At 12 weeks, the mean (SD) logarithm base two PC20 was 1.07 (2.36) in the control group (N=54) and 0.62 (2.09) in the paracetamol group (N=31). After controlling for baseline PC20, the mean difference (paracetamol minus placebo) was −0.48 doubling dose worsening in BHR in the paracetamol group (95% CI −1.28 to 0.32), p=0.24. There were no statistically significant differences (paracetamol minus placebo) in log FeNO (0.09 (95% CI −0.097 to 0.27)), FEV1 (−0.07 L (95% CI −0.15 to 0.01)) or ACQ score (−0.04 (95% CI −0.27 to 0.18)).
There was no significant effect of paracetamol on BHR and asthma control in adults with mild-to-moderate asthma. However, the study findings are limited by low power and the upper confidence limits did not rule out clinically relevant adverse effects.
Trial Registration
Australia New Zealand Clinical Trials Registry Number: NZCTR12609000551291.
PMCID: PMC3927716  PMID: 24525393
19.  Inhibition by the immunosuppressive agent FK-506 of antigen-induced airways eosinophilia and bronchial hyperreactivity in mice 
British Journal of Pharmacology  1996;120(1):130-136.
The effect of the immunosuppressive agent, FK-506, on allergen-induced airways eosinophilia and bronchial hyperreactivity (BHR) in hyper IgE mice (BP2 selection) was investigated.Administration of FK-506 at 2 mg kg−1 s.c., 1 h before and 5 h after the first of four ovalbumin challenges, reduced the recruitment of eosinophils into the bronchoalveolar lavage fluid (BALF) from 1.36±0.22×105 to 0.53±0.24×105 cells ml−1 (n=5–6, P<0.05; 60% inhibition), inhibited by 80% BHR in response to i.v. 5-HT and practically suppressed BHR in response to inhaled methacholine.The antigen-induced interleukin (IL)-5 formation in the BALF and serum was inhibited by FK-506 by 75% in both instances.FK-506 failed to modify the bronchoconstriction in BP2 mice, suggesting that different mechanisms are involved in acute bronchoconstriction and BHR.The increased number of CD4+, CD8+, CD3+ T lymphocytes in the BALF of antigen-challenged mice was unaffected by FK-506.These findings indicate that antigen-induced in vivo IL-5 release and eosinophil, but not T-cell, infiltration into the bronchial lumen of sensitized BP2 mice are targets for the anti-allergic activities of FK-506.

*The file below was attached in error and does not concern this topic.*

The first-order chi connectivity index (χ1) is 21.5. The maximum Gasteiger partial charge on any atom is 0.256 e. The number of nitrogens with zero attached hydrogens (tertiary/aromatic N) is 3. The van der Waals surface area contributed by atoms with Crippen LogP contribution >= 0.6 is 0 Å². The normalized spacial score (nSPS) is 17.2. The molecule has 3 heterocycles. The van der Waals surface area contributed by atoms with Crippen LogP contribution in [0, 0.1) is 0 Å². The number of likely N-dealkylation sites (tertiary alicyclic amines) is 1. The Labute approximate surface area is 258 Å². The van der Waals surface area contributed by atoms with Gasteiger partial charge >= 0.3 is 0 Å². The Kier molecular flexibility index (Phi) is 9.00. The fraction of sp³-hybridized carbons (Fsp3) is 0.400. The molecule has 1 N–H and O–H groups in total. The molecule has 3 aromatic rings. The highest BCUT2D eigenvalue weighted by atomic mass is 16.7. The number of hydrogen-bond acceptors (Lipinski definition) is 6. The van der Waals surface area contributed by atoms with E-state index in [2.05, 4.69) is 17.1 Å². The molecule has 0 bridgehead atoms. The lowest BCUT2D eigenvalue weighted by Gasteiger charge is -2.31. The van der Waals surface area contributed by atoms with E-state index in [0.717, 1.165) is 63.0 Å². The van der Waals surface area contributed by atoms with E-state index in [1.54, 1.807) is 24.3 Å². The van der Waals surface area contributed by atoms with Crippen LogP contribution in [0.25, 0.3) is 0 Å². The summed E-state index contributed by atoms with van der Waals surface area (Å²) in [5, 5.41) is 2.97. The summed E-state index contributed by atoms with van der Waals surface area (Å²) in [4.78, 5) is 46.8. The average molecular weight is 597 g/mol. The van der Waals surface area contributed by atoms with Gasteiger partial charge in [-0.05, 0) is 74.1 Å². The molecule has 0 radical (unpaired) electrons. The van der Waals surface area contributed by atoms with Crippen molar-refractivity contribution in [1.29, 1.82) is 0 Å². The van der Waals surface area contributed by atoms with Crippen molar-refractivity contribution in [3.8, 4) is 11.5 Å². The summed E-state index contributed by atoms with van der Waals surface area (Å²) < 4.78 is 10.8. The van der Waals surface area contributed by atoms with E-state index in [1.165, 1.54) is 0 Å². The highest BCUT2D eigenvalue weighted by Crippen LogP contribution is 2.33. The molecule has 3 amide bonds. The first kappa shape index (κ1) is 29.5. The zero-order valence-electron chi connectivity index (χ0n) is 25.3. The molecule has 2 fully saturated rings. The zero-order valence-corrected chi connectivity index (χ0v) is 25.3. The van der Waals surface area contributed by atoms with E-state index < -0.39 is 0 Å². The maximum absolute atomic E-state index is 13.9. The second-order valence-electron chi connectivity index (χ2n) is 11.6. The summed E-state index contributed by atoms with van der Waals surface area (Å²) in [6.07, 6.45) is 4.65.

PMCID: PMC1564338  PMID: 9117088
Asthma; T lymphocytes; IL-5; eosinophils; bronchial hyperreactivity in mice; immunosuppression
20.  Associations of airway inflammation and responsiveness markers in non asthmatic subjects at start of apprenticeship 
Bronchial Hyperresponsiveness (BHR) is considered a hallmark of asthma. Other methods are helpful in epidemiological respiratory health studies including Fractional Exhaled Nitric Oxide (FENO) and Eosinophils Percentage (EP) in nasal lavage fluid measuring markers for airway inflammation along with the Forced Oscillatory Technique measuring Airway resistance (AR). Can their outcomes discriminate profiles of respiratory health in healthy subjects starting apprenticeship in occupations with a risk of asthma?
Rhinoconjunctivitis, asthma-like symptoms, FEV1 and AR post-Methacholine Bronchial Challenge (MBC) test results, FENO measurements and EP were all investigated in apprentice bakers, pastry-makers and hairdressers not suffering from asthma. Multiple Correspondence Analysis (MCA) was simultaneously conducted in relation to these groups and this generated a synthetic partition (EI). Associations between groups of subjects based on BHR and EI respectively, as well as risk factors, symptoms and investigations were also assessed.
Among the 441 apprentice subjects, 45 (10%) declared rhinoconjunctivitis-like symptoms, 18 (4%) declared asthma-like symptoms and 26 (6%) suffered from BHR. The mean increase in AR post-MBC test was 21% (sd = 20.8%). The median of FENO values was 12.6 ppb (2.6-132 range). Twenty-six subjects (6.7%) had EP exceeding 14%. BHR was associated with atopy (p < 0.01) and highest FENO values (p = 0.09). EI identified 39 subjects with eosinophilic inflammation (highest values of FENO and eosinophils), which was associated with BHR and atopy.
Are any of the identified markers predictive of increased inflammatory responsiveness or of development of symptoms caused by occupational exposures? Analysis of population follow-up will attempt to answer this question.
PMCID: PMC2913998  PMID: 20604945
21.  A double blind placebo controlled group comparative study of ophthalmic sodium cromoglycate and nedocromil sodium in the treatment of vernal keratoconjunctivitis.